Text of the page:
The work is especially relevant to the San Joaquin Valley, said Emily Lin, the UC Merced Library's Head of Digital Curation and Scholarship.
“We have a lot of archives and historic records based around urban centers, but we haven't been collecting the records of rural California in any systematic way,” she said. “But rural California has had an incredible influence on the state's history. California was transformed by agriculture over the past century.”
The Archivist of the United States approved the $308,900 grant from the National Historical Publications and Records Commission for “A Century of Impact: Documenting the Work of the Cooperative Extension in California's Counties.” The three-year project will begin in the summer, after Lin and others hire a group of undergraduate students to help with the work. Additionally, the project will be part of an informational booth at the World Ag Expo in February in Tulare — UC Merced's first appearance at the exposition, which draws more than 100,000 people from all over the world.
“We were convinced the history of Cooperative Extension in California was worthy of preserving when we launched the pilot project four years ago,” said Glenda Humiston, vice president of UC Agriculture and Natural Resources (UC ANR), the organization that oversees UCCE. “The federal grant to continue this work confirms the value of UCCE history and its contribution to California's prosperity.”
A pilot project, begun after the 2014 centennial of the UCCE, looked at Merced, Ventura and Humboldt counties' UCCE records, and produced a stack of material 70 linear feet long — just for Merced County. A banker box is about 1 linear foot.
Records from Humboldt County included disaster responses from the 1955 and 1964 historic floods, while Merced County's records were mainly about crops, irrigation, the beginnings of the Merced Irrigation District and 4-H. Each county's records provide insight into its unique characteristics, Lin said.
The new project will collect 100 years' worth of reports and historic photographs from 20 California counties — in the Valley, along the coast, up north at the edges of the Sierra and along the southern border — and will geocode all the records.
“This project is of great potential value in supporting a number of lines of existing research, as well as in opening up new and fruitful areas of inquiry into the interrelated topics of democracy, technology and community,” said David Campbell, a political scientist and the associate dean for social/human sciences in the College of Agricultural and Environmental Sciences at UC Davis. He wrote a letter of support for the project that was included in the application.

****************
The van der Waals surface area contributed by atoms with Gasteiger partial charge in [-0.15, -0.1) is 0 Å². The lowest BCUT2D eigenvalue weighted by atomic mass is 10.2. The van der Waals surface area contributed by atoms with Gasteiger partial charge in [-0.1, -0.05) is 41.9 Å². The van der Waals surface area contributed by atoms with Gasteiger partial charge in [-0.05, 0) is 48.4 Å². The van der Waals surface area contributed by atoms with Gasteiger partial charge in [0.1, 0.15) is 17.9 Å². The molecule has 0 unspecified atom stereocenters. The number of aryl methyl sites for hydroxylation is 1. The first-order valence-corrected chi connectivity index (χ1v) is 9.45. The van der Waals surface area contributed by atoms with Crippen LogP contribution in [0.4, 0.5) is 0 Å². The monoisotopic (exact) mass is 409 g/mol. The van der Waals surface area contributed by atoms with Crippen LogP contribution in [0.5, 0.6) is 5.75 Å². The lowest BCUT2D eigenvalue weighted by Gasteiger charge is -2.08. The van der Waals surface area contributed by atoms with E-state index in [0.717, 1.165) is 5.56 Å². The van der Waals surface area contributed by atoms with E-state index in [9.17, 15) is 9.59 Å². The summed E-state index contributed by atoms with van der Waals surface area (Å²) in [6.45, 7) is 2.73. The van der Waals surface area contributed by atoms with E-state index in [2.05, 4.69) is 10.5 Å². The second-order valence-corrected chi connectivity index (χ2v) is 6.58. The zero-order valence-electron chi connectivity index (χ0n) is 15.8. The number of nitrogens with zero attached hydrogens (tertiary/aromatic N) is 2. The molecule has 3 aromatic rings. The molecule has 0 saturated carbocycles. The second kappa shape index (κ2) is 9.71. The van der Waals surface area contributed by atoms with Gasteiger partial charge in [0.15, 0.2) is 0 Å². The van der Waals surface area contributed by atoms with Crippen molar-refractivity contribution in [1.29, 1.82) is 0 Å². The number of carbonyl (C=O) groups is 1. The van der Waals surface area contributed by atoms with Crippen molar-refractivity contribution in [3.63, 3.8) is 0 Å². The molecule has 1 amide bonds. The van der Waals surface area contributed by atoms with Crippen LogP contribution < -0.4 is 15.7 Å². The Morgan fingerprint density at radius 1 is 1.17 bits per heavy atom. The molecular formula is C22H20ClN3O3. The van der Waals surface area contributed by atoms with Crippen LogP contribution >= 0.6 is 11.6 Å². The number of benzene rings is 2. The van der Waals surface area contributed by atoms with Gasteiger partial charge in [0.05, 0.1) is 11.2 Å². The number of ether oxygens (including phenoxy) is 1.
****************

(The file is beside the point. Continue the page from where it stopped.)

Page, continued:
The digitization project will help researchers at all levels, Professor Mario Sifuentez said.
“It provides access to a trove of documents that shed light on the nature and development of agriculture in the region, which amazingly has been understudied,” he said. “Despite living in the heart of one of the most productive agricultural regions of the world, few people really understand how agriculture in the Central Valley works. I am invested in producing work and helping students produce work that explains the historical trajectory of how the Valley ended up as ‘The Valley,' and agriculture is the main component of that story.”
The archives set the stage for many research projects across many disciplines. Historians will find the records helpful, but so will people studying progressive era institutions, immigration, race relations, social movements, technological change or the rich history of food and agriculture in California, Campbell said. There are also implications for political science and public policy scholarship; environmental and climate studies around such topics as water and pesticide use; material for economists and labor market scholars; and geographers.
The library is working with the San Joaquin Valley Historical Society, and San Diego State University will also have a set of the records digitized when the project is completed. In addition, regional 4-H students will be part of the project, helping tag and digitize the material.
Cornell University Professor Scott Peters, a historian of higher education who wrote a letter of support for the project, said engaging with local students and their families through a 4-H project is particularly valuable.
“It's always important to help young people connect with the history of their communities,” Peters said. “These historical materials will enrich their understanding of the vision, values, ideals, tensions, dilemmas and struggles that the work of building a democratic culture in partnership with higher education requires and involves. And it helps them understand their own role in history and ask themselves what they are creating and leaving that will be part of history 100 years from now.”